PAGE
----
He advises a good mineral program to keep immune function strong and supplementing early to avoid the need to rebuild lost body condition or a weakened immune system. Manure consistency is an old-fashioned but excellent indicator of how well the rumen is functioning, and of forage quality. When cow piles start to stack up, it’s evidence fiber is being passed through the system not fermented in the rumen. That, Perry explains, means feed efficiency is going down. Start to supplement energy and protein, and he predicts manure will change back to more traditional, flat, round piles.

Much of the push for use of DFMs has focused on stressed calves, especially those being switched over to feed. Perry says it takes three to four weeks to move a calf to a higher grain diet, because rumen bacteria have to grow that can digest starch and grain. He’s not convinced a probiotic can speed up Mother Nature’s timetable.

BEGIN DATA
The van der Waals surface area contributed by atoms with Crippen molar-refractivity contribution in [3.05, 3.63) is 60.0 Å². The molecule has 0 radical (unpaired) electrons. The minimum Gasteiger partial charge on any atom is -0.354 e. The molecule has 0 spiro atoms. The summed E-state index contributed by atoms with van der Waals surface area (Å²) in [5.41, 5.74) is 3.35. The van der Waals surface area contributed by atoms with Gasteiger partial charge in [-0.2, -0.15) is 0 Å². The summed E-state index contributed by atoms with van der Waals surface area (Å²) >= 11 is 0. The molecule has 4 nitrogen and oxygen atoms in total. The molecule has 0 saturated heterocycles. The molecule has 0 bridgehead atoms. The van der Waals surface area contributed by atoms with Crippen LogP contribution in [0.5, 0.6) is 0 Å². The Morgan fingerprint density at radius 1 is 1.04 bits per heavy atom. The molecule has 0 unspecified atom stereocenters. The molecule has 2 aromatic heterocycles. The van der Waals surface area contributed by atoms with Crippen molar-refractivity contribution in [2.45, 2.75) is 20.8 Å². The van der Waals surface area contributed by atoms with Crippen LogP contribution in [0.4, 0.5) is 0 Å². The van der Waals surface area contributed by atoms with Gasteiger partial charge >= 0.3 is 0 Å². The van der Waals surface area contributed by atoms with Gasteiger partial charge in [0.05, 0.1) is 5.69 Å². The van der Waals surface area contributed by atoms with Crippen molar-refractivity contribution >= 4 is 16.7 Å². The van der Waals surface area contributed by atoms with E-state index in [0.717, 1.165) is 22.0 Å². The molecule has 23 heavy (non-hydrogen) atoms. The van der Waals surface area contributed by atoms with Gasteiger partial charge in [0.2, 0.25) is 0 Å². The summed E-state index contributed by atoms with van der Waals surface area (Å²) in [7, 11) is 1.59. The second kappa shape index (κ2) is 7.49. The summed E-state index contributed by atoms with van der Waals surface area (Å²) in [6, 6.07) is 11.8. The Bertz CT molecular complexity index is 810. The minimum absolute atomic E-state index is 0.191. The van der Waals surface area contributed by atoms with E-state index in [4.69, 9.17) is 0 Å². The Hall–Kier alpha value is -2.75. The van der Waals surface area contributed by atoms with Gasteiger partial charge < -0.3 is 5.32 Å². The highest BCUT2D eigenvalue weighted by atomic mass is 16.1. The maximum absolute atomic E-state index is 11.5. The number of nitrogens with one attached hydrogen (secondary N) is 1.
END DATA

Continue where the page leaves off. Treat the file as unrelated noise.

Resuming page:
“Years ago, I took my first ruminology class, and I talked to my dad about why we moved calves over to that starter diet slowly,” Perry recalls. “He didn’t care that rumen microbes took a month to change over. He just knew that what he did as a cattleman worked. A lot of what we do is the right thing already, whether we know why we do it or not.”

Perry says there is some evidence yeast products and yeast metabolites can bring some positive benefit to certain sets of calves.

“I believe we do usually see an increase in immune status of those animals. That’s where we are right now,” Perry explains. “Even this doesn’t work all the time. I go back to the point that if I have a very well-balanced diet, and my rumen microbes are going great guns, I don’t get any value from these products. I already have all I need for that animal in the rumen."